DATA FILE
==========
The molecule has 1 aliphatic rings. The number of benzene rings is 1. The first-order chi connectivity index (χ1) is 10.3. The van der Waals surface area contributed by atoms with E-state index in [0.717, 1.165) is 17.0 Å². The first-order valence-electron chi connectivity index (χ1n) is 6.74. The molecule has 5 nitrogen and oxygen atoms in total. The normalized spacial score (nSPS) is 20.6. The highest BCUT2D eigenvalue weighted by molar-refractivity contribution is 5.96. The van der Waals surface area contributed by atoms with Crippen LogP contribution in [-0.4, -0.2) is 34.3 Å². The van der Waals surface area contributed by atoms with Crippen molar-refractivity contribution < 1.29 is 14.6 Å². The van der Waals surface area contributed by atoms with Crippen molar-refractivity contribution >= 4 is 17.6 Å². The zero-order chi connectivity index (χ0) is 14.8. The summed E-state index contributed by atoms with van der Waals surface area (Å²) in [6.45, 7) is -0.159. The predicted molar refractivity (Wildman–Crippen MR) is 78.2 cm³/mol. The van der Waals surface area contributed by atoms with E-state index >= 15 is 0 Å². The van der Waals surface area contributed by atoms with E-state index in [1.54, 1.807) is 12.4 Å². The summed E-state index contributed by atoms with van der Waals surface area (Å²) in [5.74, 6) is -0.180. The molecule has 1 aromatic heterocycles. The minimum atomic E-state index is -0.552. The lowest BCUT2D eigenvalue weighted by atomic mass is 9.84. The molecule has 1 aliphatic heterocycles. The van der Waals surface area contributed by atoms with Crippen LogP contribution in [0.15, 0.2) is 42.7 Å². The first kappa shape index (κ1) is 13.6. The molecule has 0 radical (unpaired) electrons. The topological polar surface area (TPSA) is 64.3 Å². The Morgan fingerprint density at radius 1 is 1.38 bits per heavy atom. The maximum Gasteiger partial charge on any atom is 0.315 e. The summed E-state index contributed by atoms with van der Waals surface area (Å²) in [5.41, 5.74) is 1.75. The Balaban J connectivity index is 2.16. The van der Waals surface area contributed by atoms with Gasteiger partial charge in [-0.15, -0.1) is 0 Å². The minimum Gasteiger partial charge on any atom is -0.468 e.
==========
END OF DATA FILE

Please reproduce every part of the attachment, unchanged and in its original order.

The molecule has 1 aliphatic rings. The number of benzene rings is 1. The first-order chi connectivity index (χ1) is 10.3. The van der Waals surface area contributed by atoms with E-state index in [0.717, 1.165) is 17.0 Å². The first-order valence-electron chi connectivity index (χ1n) is 6.74. The molecule has 5 nitrogen and oxygen atoms in total. The normalized spacial score (nSPS) is 20.6. The highest BCUT2D eigenvalue weighted by molar-refractivity contribution is 5.96. The van der Waals surface area contributed by atoms with Crippen LogP contribution in [-0.4, -0.2) is 34.3 Å². The van der Waals surface area contributed by atoms with Crippen molar-refractivity contribution < 1.29 is 14.6 Å². The van der Waals surface area contributed by atoms with Crippen molar-refractivity contribution >= 4 is 17.6 Å². The zero-order chi connectivity index (χ0) is 14.8. The summed E-state index contributed by atoms with van der Waals surface area (Å²) in [6.45, 7) is -0.159. The predicted molar refractivity (Wildman–Crippen MR) is 78.2 cm³/mol. The van der Waals surface area contributed by atoms with E-state index >= 15 is 0 Å². The van der Waals surface area contributed by atoms with E-state index in [1.54, 1.807) is 12.4 Å². The summed E-state index contributed by atoms with van der Waals surface area (Å²) in [5.74, 6) is -0.180. The molecule has 1 aromatic heterocycles. The minimum atomic E-state index is -0.552. The lowest BCUT2D eigenvalue weighted by atomic mass is 9.84. The molecule has 1 aliphatic heterocycles. The van der Waals surface area contributed by atoms with Crippen LogP contribution in [0.15, 0.2) is 42.7 Å². The first kappa shape index (κ1) is 13.6. The molecule has 0 radical (unpaired) electrons. The topological polar surface area (TPSA) is 64.3 Å². The Morgan fingerprint density at radius 1 is 1.38 bits per heavy atom. The maximum Gasteiger partial charge on any atom is 0.315 e. The summed E-state index contributed by atoms with van der Waals surface area (Å²) in [5.41, 5.74) is 1.75. The Balaban J connectivity index is 2.16. The van der Waals surface area contributed by atoms with Gasteiger partial charge in [-0.15, -0.1) is 0 Å². The minimum Gasteiger partial charge on any atom is -0.468 e.